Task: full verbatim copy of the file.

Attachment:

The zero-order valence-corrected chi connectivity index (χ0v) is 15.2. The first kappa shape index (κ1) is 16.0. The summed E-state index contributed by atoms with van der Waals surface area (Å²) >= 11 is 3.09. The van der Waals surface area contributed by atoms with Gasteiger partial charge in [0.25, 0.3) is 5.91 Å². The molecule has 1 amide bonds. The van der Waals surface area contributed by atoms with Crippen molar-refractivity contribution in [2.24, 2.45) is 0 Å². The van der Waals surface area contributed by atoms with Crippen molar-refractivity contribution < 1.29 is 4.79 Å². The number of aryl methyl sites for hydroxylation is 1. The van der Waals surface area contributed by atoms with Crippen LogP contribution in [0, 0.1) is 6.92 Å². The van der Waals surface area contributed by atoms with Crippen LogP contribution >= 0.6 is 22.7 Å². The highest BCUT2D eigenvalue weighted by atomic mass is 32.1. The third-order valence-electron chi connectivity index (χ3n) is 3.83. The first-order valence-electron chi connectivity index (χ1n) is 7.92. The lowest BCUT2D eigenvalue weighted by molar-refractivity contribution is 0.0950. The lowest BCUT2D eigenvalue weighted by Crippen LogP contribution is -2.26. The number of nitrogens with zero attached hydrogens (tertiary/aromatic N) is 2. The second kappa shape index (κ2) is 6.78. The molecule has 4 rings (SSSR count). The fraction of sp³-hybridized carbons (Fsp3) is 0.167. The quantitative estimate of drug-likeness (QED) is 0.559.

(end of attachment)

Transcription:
The zero-order valence-corrected chi connectivity index (χ0v) is 15.2. The first kappa shape index (κ1) is 16.0. The summed E-state index contributed by atoms with van der Waals surface area (Å²) >= 11 is 3.09. The van der Waals surface area contributed by atoms with Gasteiger partial charge in [0.25, 0.3) is 5.91 Å². The molecule has 1 amide bonds. The van der Waals surface area contributed by atoms with Crippen molar-refractivity contribution in [2.24, 2.45) is 0 Å². The van der Waals surface area contributed by atoms with Crippen molar-refractivity contribution < 1.29 is 4.79 Å². The number of aryl methyl sites for hydroxylation is 1. The van der Waals surface area contributed by atoms with Crippen LogP contribution in [0, 0.1) is 6.92 Å². The van der Waals surface area contributed by atoms with Crippen LogP contribution >= 0.6 is 22.7 Å². The highest BCUT2D eigenvalue weighted by atomic mass is 32.1. The third-order valence-electron chi connectivity index (χ3n) is 3.83. The first-order valence-electron chi connectivity index (χ1n) is 7.92. The lowest BCUT2D eigenvalue weighted by molar-refractivity contribution is 0.0950. The lowest BCUT2D eigenvalue weighted by Crippen LogP contribution is -2.26. The number of nitrogens with zero attached hydrogens (tertiary/aromatic N) is 2. The second kappa shape index (κ2) is 6.78. The molecule has 4 rings (SSSR count). The fraction of sp³-hybridized carbons (Fsp3) is 0.167. The quantitative estimate of drug-likeness (QED) is 0.559.